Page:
“I’m a stubborn person, and I like proving people wrong,” he said. “I’m counting down the days to walk into that hospital in France and showing them what 1 percent means.”

Working together to help people

The Haos specialize in what they’ve named neuroacupuncture, an evolution of scalp acupuncture that focuses on neurological disorders by placing acupuncture needles into the patient’s head, ear and body. They describe it as a combination of traditional acupuncture techniques and Western medical knowledge.

Though acupuncture has been used in China for 3,000 years, scalp acupuncture has only been around for about 50 years. The Haos, who have been living in New Mexico for close to three decades, studied scalp acupuncture while attending college in their native China. In those early years, they said it was being used to treat conditions like strokes. Over the past few decades, Linda said, she and her husband have further developed it to tackle “different, more difficult situations.”

“Traditional Chinese medicine, we treat patients based on theory of ying-yang, qi (life force), energy, blood,” Jason Hao explained. “In neuroacupuncture, we base it (on) neurology, neuro-anatomy, neuroscience.”

Today, patients come to them with conditions including multiple sclerosis, autism, cerebral palsy, traumatic brain and spinal cord injuries, post-traumatic stress disorder and Parkinson’s Disease.

The Haos opened their first acupuncture clinic together in Santa Fe about 25 years ago, according to Linda. Jason still shares a clinic in Santa Fe with another acupuncturist.

Linda now works out of their Albuquerque clinic that they’ve operated for the past 15 years. Jason Hao originally came to Santa Fe to teach at the Southwest Acupuncture College in the early 1990s. Linda followed a few years later with their son.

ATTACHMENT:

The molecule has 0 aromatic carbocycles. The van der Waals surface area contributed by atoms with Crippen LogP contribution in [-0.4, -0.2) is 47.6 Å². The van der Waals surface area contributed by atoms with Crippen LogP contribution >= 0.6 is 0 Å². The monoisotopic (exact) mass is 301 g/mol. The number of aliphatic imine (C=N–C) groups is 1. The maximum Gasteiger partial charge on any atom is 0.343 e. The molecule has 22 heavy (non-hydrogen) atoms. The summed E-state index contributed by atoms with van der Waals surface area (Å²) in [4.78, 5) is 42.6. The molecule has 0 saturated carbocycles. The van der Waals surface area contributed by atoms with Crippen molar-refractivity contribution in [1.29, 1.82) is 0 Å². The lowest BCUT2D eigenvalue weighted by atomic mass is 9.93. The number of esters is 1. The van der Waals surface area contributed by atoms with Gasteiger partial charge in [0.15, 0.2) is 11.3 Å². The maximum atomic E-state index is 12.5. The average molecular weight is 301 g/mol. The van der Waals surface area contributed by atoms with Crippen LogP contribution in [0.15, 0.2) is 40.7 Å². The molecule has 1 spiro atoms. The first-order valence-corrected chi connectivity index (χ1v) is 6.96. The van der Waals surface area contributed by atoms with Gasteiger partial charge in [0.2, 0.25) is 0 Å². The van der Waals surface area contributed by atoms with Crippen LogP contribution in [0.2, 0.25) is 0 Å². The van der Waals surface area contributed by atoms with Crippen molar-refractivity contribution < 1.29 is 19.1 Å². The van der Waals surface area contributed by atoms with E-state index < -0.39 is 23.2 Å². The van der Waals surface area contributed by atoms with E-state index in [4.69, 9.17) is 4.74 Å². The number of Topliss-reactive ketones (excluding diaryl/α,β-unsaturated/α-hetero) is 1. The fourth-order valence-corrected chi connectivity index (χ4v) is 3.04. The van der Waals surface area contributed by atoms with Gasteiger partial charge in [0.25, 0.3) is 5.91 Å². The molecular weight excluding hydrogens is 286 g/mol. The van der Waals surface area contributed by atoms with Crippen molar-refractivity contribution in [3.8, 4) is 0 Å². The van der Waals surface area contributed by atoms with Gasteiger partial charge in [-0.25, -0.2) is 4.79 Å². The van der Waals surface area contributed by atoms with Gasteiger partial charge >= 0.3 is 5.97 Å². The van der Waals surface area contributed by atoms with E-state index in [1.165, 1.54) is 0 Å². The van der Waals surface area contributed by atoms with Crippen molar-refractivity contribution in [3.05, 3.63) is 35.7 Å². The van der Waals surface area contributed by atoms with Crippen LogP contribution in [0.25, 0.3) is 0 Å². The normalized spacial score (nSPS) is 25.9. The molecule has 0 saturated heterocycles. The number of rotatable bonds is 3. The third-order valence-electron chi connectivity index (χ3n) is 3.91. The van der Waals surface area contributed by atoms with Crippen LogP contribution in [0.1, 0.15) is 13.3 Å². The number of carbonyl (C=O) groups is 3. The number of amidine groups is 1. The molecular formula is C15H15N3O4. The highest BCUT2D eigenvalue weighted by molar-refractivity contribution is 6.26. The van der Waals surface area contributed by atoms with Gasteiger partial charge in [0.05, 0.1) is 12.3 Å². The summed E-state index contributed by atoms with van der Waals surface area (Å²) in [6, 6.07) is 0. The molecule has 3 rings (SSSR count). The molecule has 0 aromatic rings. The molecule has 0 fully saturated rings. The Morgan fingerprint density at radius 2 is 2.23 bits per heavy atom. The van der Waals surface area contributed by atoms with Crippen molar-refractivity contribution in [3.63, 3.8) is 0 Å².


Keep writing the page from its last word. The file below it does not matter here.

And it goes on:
The two have been married for 36 years.

“People ask how you can work together,” Linda said about their being a couple and business partners. “I think we have same dream: work together to help people.”

Their work has garnered significant attention over the years. News reports have highlighted Linda’s treatment of country musician and stroke victim Randy Travis and a short film was made about their work by Tony Award-winner Mark Medoff of “Children of a Lesser God” fame. They also published a textbook about Chinese scalp acupuncture in 2011. Santa Fe mayor Javier Gonzales proclaimed Feb. 16, 2018, Drs. Jason and Linda Hao Day.

The Haos say people of all ages from across the country and the world come for their treatments, noting that one patient recently visited from Australia. But even so, Linda Hao said, their treatment options may not be as well-known within the local community.

First set of grads

According to Jason Hao, when inserted into specific areas on the scalp, the needles can help stimulate parts of the brain. Placement of needles corresponds with what functions the practitioner is trying to improve and what areas of the brain handle those functions, he said.

Issues like movement, sensation, learning comprehension, coordination and emotion can see improvement, according to the Haos.

Neuroacupuncture can “start to restore the damaged functions or make new connections, or we can stimulate that area (and) let the normal area (of the) brain take over the damaged area,” Jason said. Linda listed the “five Rs” associated with their treatment: “remap, recharge, rewiring, reprogram and repair.”